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Let me first make sure I have the correct definitions because my question will be about the difference about the two and there may be some massive confusion on my part.

A topological space $X$ is said to be completely regular or Tychonoff when it is Hausdorff and satisfies the following equivalent conditions:

  • For every $x \in X$ and closed $F \subseteq X$ such that $x\not\in F$, there exists a continuous $f\colon X\to\mathbb{R}$, which we can assume to have values in $[0,1]$, such that $f(x) = 0$ and $f|_F = 1$.

  • The map $X \to [0,1]^{C(X,[0,1])}$ taking $x\in X$ to the family $(f(x))_{f\in C(X,[0,1])}$ of its images under every continuous $f\colon X\to[0,1]$ defines a homeomorphism of $X$ to its image.

  • The Stone-Čech compactification map $X \to \beta X$ defines a homeomorphism of $X$ to its image.

  • There exists a compact [Hausdorff] space $K$ such that $X$ is homeomorphic to a subspace of $K$.

On the other hand, a (necessarily Hausdorff) topological space $X$ is said to be functionally Hausdorff (or Urysohn, but some people use this to mean something different, so it's probably best to avoid this terminology) when it satisfies the following equivalent conditions:

  • For every $x,y \in X$ such that $x\neq y$, there exists a continuous $f\colon X\to\mathbb{R}$, which we can assume to have values in $[0,1]$, such that $f(x) = 0$ and $f(y) = 1$.

  • The map $X \to [0,1]^{C(X,[0,1])}$ taking $x\in X$ to the family $(f(x))_{f\in C(X,[0,1])}$ of its images under every continuous $f\colon X\to[0,1]$ is injective.

  • The Stone-Čech compactification map $X \to \beta X$ is injective.

  • There exists a continuous injective map $X \to K$ with $K$ a compact [Hausdorff] space.

I note that example 91 (the “deleted Tychonoff corkscrew”) in Steen & Seebach's Counterexamples in Topology gives an example of a functionally Hausdorff space which is not completely regular, showing that the two notions are not equivalent.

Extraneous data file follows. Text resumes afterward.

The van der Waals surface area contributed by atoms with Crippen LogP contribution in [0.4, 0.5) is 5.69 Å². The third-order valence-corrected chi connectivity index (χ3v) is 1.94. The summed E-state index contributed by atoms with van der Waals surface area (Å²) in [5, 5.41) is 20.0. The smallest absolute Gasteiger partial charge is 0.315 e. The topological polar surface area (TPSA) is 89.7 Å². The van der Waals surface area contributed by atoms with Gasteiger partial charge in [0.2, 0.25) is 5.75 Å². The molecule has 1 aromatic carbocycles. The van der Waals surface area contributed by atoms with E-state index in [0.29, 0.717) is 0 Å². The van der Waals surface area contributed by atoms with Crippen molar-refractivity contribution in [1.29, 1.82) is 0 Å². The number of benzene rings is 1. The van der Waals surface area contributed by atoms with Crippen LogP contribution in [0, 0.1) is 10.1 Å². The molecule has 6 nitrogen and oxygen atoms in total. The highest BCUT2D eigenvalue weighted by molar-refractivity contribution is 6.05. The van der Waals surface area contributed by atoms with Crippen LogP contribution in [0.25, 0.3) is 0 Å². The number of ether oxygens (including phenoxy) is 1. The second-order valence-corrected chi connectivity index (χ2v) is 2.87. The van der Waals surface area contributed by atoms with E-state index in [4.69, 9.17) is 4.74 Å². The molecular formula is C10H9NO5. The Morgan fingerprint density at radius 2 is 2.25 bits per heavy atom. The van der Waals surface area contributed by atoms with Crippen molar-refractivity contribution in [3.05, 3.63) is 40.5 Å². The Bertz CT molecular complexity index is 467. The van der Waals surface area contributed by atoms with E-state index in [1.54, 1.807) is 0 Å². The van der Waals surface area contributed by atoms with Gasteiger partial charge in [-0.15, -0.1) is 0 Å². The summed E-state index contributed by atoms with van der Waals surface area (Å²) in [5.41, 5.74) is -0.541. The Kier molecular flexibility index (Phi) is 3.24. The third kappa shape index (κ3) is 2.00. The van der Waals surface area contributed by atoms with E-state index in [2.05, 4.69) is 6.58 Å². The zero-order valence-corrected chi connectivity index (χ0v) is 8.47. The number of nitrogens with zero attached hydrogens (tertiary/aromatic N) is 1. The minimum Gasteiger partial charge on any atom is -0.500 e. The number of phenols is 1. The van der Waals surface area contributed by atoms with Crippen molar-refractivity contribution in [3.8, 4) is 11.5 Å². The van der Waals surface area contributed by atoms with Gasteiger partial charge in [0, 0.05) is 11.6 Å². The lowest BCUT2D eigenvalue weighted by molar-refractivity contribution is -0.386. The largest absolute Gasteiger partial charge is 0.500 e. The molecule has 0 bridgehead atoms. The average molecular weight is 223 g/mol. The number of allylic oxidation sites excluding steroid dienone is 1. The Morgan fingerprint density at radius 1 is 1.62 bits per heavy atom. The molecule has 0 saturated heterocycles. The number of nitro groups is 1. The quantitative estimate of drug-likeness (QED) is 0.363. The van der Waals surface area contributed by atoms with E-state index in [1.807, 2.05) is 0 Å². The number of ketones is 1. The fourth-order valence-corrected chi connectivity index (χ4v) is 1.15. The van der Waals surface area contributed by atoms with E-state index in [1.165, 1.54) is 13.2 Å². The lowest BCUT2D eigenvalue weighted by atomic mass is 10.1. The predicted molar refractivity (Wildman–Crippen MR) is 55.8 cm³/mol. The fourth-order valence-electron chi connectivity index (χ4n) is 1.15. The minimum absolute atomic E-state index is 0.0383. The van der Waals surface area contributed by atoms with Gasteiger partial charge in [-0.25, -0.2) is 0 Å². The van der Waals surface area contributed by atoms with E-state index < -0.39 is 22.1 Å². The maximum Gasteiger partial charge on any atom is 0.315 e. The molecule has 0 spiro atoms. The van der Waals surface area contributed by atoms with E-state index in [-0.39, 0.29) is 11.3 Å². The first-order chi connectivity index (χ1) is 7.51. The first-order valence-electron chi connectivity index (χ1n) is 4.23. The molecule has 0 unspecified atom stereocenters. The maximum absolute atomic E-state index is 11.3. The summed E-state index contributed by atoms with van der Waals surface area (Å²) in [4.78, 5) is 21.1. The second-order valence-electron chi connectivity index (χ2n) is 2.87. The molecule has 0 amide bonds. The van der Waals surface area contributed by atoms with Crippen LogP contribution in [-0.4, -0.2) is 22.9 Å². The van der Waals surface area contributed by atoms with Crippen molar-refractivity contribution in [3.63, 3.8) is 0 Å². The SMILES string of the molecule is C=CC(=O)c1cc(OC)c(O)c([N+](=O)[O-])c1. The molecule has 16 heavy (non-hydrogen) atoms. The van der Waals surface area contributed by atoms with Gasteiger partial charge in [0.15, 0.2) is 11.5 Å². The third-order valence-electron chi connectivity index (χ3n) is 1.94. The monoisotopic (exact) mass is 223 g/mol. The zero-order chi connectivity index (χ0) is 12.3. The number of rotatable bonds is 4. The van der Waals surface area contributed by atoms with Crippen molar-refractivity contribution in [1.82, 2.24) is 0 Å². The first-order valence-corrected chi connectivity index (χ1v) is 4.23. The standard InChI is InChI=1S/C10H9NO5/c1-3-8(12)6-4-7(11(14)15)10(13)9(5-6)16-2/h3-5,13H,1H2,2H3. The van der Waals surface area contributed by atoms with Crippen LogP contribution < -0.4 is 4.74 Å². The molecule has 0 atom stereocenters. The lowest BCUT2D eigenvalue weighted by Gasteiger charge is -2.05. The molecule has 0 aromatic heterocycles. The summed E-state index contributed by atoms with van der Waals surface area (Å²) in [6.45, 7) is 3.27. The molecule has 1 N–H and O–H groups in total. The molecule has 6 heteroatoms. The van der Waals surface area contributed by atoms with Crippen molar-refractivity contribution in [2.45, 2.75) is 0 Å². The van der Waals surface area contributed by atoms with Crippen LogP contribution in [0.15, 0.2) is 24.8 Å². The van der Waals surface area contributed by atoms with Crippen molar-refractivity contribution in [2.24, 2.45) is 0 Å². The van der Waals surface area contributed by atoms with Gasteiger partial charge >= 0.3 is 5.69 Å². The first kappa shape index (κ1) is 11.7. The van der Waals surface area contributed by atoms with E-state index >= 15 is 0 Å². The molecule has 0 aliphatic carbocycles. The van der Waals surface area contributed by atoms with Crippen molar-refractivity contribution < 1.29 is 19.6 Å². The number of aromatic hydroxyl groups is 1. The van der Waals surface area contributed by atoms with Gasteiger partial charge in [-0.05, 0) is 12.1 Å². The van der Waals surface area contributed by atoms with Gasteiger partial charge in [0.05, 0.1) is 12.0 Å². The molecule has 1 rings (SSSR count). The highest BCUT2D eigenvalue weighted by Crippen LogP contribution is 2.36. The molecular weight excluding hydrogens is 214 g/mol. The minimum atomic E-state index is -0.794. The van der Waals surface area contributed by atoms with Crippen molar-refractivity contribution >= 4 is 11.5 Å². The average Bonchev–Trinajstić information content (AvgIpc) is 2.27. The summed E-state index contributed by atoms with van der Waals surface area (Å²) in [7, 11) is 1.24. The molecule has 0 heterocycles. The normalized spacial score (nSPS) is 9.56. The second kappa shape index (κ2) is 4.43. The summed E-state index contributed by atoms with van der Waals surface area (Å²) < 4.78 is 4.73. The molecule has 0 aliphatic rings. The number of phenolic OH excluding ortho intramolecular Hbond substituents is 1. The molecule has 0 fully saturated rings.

Since until recently I thought these two notions were equivalent (I somehow thought that $X \to \beta X$ was automatically an embedding when it is injective), my goal is essentially to dispel the confusion I had; I first have to ask:

Question 0a: Is the above account correct? (Are the properties I claim to be equivalent indeed equivalent, and equivalent to standard definitions for the terms they claim to define?)

Every topological space $X$ has a complete regularization or Tychonoff-ization, namely a continuous map $X \to X'$ with $X'$ a completely regular space, such that every continuous map $X \to Y$ with $Y$ completely regular uniquely factors as $X \to X'\to Y$. (I.e., the functor $X \mapsto X'$ is left adjoint to the inclusion functor from the full subcategory of completely regular spaces to that of topological spaces.) This $X'$ can be defined as the image of the Stone-Čech compactification map $X \to \beta X$ with the subspace topology; in particular, $X \to X'$ is always surjective.

Question 0b: Is this still correct?

Edit (2019-06-08): Essentially the above description of complete regularization functor is given, under the name “Tychonoff functor” in the paper “The Tychonoff Functor and Related Topics” by T. Ishii, chapter 6 (p.203–243) in K. Morita & J. Nagata (eds.), Topics in General Topology (1989). So it would appear that it is correct.

Now I thought $X'$ was a quotient space of $X$. This can't be the case because, if what I wrote above is correct, the equivalence relation (“having the same image in $X'$”) is simply “having the same image under every continuous function $X\to\mathbb{R}$ (or equivalently $X\to[0,1]$)”, which is trivial for a functionally Hausdorff space, yet the latter is not necessarily completely regular.

But this is problematic because in section d-2 (“Higher Separation Axioms”, p.158–159) of the Encyclopedia of General Topology (Hart, Nagata & Vaughan eds.) one reads:

“To every space $X$ one can associate a Tychonoff space $Y$ as follows. Two points $x$ and $y$ in $X$ are equivalent if $f(x) = f(y)$ for all continuous real-valued functions $f$ on $X$. The corresponding quotient space $Y$ is Tychonoff and the rings $C(X)$ and $C(Y)$ of real-valued continuous functions are isomorphic; the same holds for the rings $C^*(X)$ and $C^*(Y)$ of bounded real-valued continuous functions.”

It would seem to me that this assertion is contradicted by the existence of the aforementioned counterexample in Steen & Seebach.

Question 0c: Am I correct in believing that the above quote is in error? (Or did I miss some fine print or hidden assumption?)

Now assuming all of the above is correct, there are two natural questions which are left open: